What now? Well, NOW we get to start pumping out ideas — aka the IDEATE stage. We’ve got a sense of the users wants and needs, we’ve defined the problem, and now we have to start thinking about the best way to solve it based on the information we’ve gathered.

And next we can PROTOTYPE. Now don’t get ahead of yourself and be too fancy here. These prototypes should be super quick and scaled down. The purpose of this phase is just to start laying out the framework of your ideas and then be able to quickly…

TEST. We’ve got a few ideas laid out, maybe in a paper prototype or a loose wireframe, and now we get to test them on some lucky folks. Are the ideas we’ve prototyped solving the problem we defined? Yes? No? Ehh? What should we do now?

The best thing about the Design Thinking Process, is that it can and totally should be iterative. So we’ve created a prototype and thought of new ideas? Let’s go back to the Ideate phase! Did the test enlighten us to a different, more pressing problem? We can redefine it! Or maybe we’re more able to empathize with our users through testing, which can take us back to the beginning.

When we cover all our bases and make sure to take time discovering as much as we can, we’re able to fully understand our users’ wants and needs. And by doing so, deliver a product that’s not only good-lookin, but provides a full, cohesive experience.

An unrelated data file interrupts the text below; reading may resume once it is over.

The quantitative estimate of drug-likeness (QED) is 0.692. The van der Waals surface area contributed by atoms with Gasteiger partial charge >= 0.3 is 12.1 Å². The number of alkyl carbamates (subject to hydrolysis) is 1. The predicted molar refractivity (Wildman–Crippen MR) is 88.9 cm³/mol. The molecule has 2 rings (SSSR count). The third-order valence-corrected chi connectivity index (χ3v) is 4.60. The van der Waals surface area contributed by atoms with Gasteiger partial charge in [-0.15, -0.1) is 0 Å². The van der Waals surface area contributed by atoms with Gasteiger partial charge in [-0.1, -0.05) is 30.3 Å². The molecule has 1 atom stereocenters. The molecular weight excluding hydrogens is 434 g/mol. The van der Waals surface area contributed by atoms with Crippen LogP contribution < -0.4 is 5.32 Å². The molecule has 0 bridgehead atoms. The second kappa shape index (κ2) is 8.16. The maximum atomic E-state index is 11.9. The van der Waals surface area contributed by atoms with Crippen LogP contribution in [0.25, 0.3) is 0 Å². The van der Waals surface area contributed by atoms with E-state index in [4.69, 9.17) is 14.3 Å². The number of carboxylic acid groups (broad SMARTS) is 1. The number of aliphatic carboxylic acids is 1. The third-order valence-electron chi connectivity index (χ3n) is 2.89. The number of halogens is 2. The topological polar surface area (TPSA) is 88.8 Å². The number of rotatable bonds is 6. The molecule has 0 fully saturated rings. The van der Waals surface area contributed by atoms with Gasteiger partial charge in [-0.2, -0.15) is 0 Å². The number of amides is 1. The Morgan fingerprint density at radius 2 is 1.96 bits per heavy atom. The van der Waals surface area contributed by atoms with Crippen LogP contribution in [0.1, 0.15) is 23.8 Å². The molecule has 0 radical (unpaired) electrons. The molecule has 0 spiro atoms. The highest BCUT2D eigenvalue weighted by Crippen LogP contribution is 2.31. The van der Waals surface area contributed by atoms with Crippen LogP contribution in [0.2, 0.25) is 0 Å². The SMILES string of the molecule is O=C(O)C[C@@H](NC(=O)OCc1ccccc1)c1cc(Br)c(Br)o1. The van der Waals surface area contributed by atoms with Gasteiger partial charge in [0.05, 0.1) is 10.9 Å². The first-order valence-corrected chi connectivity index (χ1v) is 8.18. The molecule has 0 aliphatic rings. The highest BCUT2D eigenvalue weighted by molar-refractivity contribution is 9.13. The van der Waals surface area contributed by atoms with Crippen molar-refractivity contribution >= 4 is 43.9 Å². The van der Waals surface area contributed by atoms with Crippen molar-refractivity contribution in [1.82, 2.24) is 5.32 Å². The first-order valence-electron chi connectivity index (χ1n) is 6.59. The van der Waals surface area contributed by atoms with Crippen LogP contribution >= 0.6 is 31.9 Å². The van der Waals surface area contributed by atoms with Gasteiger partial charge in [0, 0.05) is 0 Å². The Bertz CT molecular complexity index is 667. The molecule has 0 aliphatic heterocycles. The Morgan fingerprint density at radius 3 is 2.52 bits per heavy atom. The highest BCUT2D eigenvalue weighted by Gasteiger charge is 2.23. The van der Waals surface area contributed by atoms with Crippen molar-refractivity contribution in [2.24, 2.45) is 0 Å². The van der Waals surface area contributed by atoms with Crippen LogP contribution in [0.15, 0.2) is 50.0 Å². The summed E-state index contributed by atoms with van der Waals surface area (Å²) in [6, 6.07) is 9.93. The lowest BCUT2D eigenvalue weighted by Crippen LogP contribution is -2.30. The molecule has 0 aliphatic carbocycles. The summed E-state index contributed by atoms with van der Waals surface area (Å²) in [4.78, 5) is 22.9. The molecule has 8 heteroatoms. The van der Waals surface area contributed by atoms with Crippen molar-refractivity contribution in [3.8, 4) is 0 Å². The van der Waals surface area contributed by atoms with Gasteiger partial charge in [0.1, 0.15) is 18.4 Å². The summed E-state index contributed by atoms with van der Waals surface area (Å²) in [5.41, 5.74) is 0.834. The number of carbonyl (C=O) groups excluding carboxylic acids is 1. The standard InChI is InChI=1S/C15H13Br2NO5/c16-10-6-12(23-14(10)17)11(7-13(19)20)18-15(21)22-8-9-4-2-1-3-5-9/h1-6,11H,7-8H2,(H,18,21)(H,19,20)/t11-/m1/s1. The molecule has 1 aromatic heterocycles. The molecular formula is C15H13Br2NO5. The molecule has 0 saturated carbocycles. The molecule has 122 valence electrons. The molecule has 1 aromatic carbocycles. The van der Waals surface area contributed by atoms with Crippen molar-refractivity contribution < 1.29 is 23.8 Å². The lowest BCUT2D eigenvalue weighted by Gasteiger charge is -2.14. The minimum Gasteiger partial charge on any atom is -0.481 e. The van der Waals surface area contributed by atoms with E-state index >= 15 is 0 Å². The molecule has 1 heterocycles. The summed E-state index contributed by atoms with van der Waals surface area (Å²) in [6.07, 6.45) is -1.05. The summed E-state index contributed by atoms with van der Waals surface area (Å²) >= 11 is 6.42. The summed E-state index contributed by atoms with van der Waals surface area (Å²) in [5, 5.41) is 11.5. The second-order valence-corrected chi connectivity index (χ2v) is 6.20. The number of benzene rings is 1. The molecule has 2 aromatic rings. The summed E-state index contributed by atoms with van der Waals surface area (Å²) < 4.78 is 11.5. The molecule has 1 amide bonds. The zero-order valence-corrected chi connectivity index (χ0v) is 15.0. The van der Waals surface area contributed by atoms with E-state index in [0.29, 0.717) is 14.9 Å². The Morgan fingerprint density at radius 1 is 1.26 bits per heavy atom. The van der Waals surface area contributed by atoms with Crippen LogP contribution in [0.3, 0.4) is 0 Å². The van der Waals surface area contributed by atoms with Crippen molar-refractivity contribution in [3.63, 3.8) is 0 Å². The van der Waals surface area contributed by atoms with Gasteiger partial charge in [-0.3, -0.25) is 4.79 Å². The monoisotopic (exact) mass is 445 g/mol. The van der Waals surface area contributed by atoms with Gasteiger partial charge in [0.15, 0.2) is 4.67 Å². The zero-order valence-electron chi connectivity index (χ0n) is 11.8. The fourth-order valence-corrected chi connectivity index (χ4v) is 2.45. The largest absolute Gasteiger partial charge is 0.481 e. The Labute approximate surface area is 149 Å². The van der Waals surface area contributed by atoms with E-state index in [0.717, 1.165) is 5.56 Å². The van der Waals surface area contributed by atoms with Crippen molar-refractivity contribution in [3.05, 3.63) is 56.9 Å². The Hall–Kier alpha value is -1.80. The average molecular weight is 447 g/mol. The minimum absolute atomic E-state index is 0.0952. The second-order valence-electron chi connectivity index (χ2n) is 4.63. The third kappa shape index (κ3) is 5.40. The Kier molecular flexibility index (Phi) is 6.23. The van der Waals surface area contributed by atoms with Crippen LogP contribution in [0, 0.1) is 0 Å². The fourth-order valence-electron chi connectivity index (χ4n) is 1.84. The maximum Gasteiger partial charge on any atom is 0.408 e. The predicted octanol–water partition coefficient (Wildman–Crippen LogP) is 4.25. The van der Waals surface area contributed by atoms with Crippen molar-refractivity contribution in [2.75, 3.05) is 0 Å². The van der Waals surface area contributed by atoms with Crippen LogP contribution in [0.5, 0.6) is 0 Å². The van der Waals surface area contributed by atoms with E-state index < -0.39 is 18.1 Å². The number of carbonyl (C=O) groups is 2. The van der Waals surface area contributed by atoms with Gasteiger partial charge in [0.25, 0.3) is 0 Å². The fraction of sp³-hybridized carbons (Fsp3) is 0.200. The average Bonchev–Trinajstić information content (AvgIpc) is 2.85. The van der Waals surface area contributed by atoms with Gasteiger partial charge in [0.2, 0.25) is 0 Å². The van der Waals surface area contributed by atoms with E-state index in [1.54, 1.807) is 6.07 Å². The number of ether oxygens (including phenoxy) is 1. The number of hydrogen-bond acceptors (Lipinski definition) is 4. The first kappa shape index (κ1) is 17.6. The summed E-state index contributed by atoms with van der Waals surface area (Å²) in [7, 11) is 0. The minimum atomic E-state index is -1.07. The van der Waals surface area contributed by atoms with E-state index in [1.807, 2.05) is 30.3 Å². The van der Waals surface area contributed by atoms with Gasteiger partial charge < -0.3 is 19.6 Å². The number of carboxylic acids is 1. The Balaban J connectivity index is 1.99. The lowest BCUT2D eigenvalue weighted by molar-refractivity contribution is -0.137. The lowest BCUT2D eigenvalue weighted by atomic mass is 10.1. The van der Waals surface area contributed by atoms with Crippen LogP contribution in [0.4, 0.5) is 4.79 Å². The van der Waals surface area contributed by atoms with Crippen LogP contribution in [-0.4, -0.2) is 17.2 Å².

This short blurb of a post is only the tip of the iceberg when it comes to user experience design. There are so many different roles, specialties, methods, use cases, and more to dive into, but alas, it takes too long to write a book. BUT there will be more to come from the #designteam here at Pandera Labs! We’re big nerds who are always working to improve our processes and keep things funky, so stay tuned. 🤓✌️😎

At Pandera Labs, we’re always exploring new ways to build products and iterate on our design processes, and we value sharing our findings with the broader community as our company and our technology evolve together. To reach out directly about the topic of this article or to discuss our offerings, visit us at



Mallory Haack

experience & visual designer /// designer @ Red Foundry in Chicago, IL /// instructor @ Designation /// previously Pandera Labs, Public Good, Ohio University